Public services: blue ocean thinking

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From Malaysia to the UK, governments are having to look at providing public services differently. A ‘Blue Ocean’ strategy is proving an increasingly popular way to turn routine thinking on its head

While ‘blue sky thinking’ might be a tired management cliché, experience from Malaysia suggests that a ‘Blue Ocean’ approach offers practical tools for innovation in public services.

The so-called Blue Ocean Strategy has been adopted by the Malaysian government and applied to a range of its services. Results, so far, indicate that it could prove useful in public sector contexts elsewhere.

Blue Ocean theory was created by professors W. Chan Kim and Renée Mauborgne of INSEAD, one of the world’s largest business schools with campuses in France, Singapore and Abu Dhabi. Their book, Blue ocean strategy: how to create uncontested market space and make the competition irrelevant, was published in 2006 and the Blue Ocean Strategy Institute at INSEAD applies the theory to businesses worldwide.

Blue Ocean theorists describe existing markets as ‘red oceans’ – red with blood as firms are dragged under by circling sharks with which they try to compete. They propose an alternative to standard differentiation strategies of either lower cost or higher quality, arguing that it is better to focus on being different rather than trying to compete in an already bloody red ocean – hence the blue ocean analogy.

According to this theory, high performing companies achieve growth and long term stability by creating new markets and avoiding cut throat competition. McDonalds, Cirque du Soleil and Yellow Tail wine are among the many case studies cited as demonstrating the application of this strategy to businesses.

In industry, the impetus to innovate comes from the threat of competition, whereas in public services it is from having to do more with limited budgets. Much current thinking about how to manage public services comes from a conventional understanding of how businesses survive when the going gets tough, but the Blue Ocean approach turns such thinking on its head. While the commercial sector aims to expand demand for services, public organisations are often trying to do the opposite.

Blue Ocean Strategy can help boost creativity in public as well as private sector organisations. The dramatic transformation of the New York Police Department in the 1990s, later applied in Boston, is one such example cited by Kim and Mauborgne. Blue Ocean Strategy is popular among businesses in Asia in particular, with, for example Malaysian Airlines discovering that driving customers to the airport could distinguish their offer from that of competitors.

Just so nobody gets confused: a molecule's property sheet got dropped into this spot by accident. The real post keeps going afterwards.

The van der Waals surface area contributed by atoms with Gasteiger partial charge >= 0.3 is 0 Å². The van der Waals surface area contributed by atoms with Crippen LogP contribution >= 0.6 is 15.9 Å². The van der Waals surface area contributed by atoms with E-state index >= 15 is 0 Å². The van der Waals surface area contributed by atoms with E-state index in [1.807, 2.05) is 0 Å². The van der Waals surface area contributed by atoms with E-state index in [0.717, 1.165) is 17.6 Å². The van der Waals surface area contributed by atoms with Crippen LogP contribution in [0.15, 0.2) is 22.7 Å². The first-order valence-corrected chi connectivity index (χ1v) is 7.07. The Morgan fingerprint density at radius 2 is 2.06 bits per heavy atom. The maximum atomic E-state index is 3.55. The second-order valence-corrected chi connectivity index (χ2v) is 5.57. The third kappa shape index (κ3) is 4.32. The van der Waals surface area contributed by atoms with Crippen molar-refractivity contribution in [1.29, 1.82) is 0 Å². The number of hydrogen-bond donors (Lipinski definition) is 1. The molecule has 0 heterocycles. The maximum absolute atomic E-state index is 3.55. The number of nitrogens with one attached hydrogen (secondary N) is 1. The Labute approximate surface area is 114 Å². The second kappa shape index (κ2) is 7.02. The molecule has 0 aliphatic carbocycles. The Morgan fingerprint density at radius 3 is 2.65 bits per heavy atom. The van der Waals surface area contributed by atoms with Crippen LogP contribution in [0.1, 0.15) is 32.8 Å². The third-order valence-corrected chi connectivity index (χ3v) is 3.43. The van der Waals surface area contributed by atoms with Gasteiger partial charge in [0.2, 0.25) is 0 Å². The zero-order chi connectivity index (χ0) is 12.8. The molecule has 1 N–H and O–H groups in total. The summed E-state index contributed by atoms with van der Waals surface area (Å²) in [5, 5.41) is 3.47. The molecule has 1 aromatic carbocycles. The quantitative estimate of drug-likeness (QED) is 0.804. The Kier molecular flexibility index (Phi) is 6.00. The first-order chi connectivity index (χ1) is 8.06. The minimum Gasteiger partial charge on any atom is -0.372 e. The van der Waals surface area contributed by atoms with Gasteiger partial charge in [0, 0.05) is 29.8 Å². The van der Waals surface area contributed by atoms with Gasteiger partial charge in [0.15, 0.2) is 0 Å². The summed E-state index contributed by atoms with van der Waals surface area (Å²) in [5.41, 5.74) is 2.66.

There is a close relation between business and the state in Malaysia, leading the Malaysian Government to adopt a National Blue Ocean Strategy in 2011. Prime minister, Datuk Seri Najib Razak, has said: ‘Blue Ocean Strategy is a management tool which can be applied in the government’s administrative context as it enables us to think out of the box with good results.’ He wants every civil servant to adopt four elements enshrined in the Blue Ocean Strategy when carrying out their daily duties: ‘reduce’, ‘eliminate’, ‘create’ and ‘increase opportunities’.

The Blue Ocean Strategy has been applied to prisons, housing, water supply and a number of other services in Malaysia and has encouraged collaboration between the police and army. Blue Ocean thinking has meant developing holistic solutions through seeing things from service users’ perspectives and eliminating steps in bureaucratic processes.

This has led to the creation of one-stop-shops at urban Transformation Centres in principal locations, which house government services, private agencies, businesses, NGOs, and youth facilities in one place and are open every day including Sundays. Results include reducing the time taken to issue a passport from three days to half on hour.

The Blue Ocean approach complements lean thinking and is a way of potentially taking it further. In this context, the Association for Public Service Excellence was recently asked to run workshops for civil servants in Malaysia to show how UK councils have been responding to austerity. Delegates in Kuala Lumpur gained insights into ways in which APSE has used ‘lean thinking’ management tools to help local authorities reduce costs and improve efficiency.

Most public service improvement plans tend to look at how to do what the organisation is already doing more effectively. But efficiency has been optimised in many instances in the UK by taking a different approach, and APSE is now helping councils innovate, generate income and reduce demands on services.

Applying Blue Ocean Strategy to ‘reduce’, ‘eliminate’, ‘create’ and ‘increase opportunities’ refocuses thinking – and questions underlying assumptions; for example, by changing public behaviour in order to reduce demand and by involving users in service design. However, with all strategic management frameworks such as ‘Blue Ocean’ it is important to remember that public service delivery is not a ‘perfect’ market.

Some desirable social objectives or outcomes cannot be delivered through normal market mechanisms and the normal rules of demand and supply don’t always apply in a public sector context. However rather than stripping away services as a response to austerity, in these tough times for public services everywhere, Blue Ocean thinking can help strategise and prioritise innovation and income generation – and lead to entirely new ways of doing things.

Andy Mudd is principal consultant at the Association for Public Service Excellence, based in Manchester, UK. For further details visit: www.apse.org.uk

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